• Environment Integration

    On desktop, Enpass offers browser integrations for Firefox, Chrome, Safari, and Opera. On mobile, it offers an Android custom keyboard that can fill fields for you. I have found using it in both environments to be a pleasant mix of convenience and security.

    I recently switched to an iPhone, and Enpass is less well-integrated (no native keyboard, and applications have to explicitly opt-in to hooking into it for credential insertion with more effort than is needed to access the iOS Keychain), but it does offer a home-screen widget that holds your favorites, and is readily usable. I intend to keep using it, but the experience on Android was definitely better. I think that’s more of a commentary on the phone vendor, though.

  • TOTP Support

    Time-based One Time Password algorithms are commonly used for Two Factor Authentication. If you so choose, you can use Enpass to store your TOTP seed and have it generate 2FA codes for you when unlocked. This is, however, moving your 2FA into the same database that stores your password, and thus both are compromised if your Enpass database is lost or breached. I am using it for my less-important services, but will likely continue to use Authy for more important 2FA accounts.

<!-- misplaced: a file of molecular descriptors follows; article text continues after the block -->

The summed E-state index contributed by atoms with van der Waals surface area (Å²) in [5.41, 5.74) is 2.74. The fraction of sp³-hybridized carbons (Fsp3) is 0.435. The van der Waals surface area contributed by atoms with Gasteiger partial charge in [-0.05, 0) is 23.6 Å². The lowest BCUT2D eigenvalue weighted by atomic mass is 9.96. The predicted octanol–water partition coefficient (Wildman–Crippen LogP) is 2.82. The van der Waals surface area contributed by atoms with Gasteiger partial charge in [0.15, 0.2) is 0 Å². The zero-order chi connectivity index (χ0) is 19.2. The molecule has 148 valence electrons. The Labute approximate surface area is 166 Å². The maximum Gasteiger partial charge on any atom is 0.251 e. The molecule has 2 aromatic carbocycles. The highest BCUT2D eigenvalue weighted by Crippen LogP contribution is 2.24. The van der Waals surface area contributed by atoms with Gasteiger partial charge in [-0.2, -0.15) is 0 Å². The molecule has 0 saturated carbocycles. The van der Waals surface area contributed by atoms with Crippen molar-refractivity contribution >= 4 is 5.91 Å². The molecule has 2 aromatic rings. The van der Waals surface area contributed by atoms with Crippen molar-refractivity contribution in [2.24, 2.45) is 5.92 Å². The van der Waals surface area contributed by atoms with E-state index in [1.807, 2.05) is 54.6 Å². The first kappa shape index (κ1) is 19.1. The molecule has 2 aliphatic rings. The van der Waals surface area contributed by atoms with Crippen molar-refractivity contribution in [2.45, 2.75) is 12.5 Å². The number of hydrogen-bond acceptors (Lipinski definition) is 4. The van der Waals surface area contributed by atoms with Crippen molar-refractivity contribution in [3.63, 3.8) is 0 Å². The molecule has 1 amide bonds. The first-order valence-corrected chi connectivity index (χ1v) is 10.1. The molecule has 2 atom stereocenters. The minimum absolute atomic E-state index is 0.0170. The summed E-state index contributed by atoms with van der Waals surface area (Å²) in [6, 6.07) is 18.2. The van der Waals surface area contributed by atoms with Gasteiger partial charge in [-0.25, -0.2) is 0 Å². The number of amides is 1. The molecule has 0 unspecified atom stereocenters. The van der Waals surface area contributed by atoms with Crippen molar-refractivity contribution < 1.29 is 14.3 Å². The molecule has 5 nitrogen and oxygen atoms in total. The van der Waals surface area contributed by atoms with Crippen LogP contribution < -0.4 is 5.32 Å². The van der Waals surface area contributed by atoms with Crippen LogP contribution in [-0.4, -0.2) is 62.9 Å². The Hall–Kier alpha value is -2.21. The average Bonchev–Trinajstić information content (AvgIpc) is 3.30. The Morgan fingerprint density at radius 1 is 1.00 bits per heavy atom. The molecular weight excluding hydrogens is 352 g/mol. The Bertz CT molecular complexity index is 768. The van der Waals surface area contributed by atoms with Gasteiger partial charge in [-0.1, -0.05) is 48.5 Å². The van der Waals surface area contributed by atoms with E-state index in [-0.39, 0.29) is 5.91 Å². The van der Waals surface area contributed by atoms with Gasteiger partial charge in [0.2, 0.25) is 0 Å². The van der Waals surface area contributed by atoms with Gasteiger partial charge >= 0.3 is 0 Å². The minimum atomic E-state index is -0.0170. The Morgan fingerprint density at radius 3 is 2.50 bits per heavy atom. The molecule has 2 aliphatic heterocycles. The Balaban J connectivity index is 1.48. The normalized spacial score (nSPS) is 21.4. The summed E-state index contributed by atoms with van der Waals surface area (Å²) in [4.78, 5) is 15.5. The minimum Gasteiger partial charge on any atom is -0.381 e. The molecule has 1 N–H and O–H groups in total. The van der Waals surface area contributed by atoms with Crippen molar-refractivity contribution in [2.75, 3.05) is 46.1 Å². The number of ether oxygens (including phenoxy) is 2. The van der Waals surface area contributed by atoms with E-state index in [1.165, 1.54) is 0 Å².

• Password Generation

    You can specify length and mix (uppercase, digits, yes or no visually similar characters, non-alphanumeric symbols) anywhere in the app, including (of course) browser extensions or the app keyboard, and auto-fill and copy to a self-destructing clipboard. After generation and entry, Enpass will detect a new or updated identity and ask you if it should update its database accordingly.

  • Display of weak or duplicate passwords

    Identities with weak and/or duplicate passwords are displayed in their own categories so you can rapidly identify them and take action to change them. Enpass does not yet have Dashlane’s ability to change passwords en masse; you have to do so manually and individually. This is, regardless, good information to have

  • Importing from other managers

    I exported my 1Password database to its 1pif format, and Enpass ate that archive directly with only minor loss of information.

  • Display of aging passwords

    I have not yet experienced this, as Enpass believes all my passwords are a few days old (it did not collect their creation dates from the 1Password export). As my passwords age, it will display those identites in categories for various ages of password as an incentive to rotate regularly.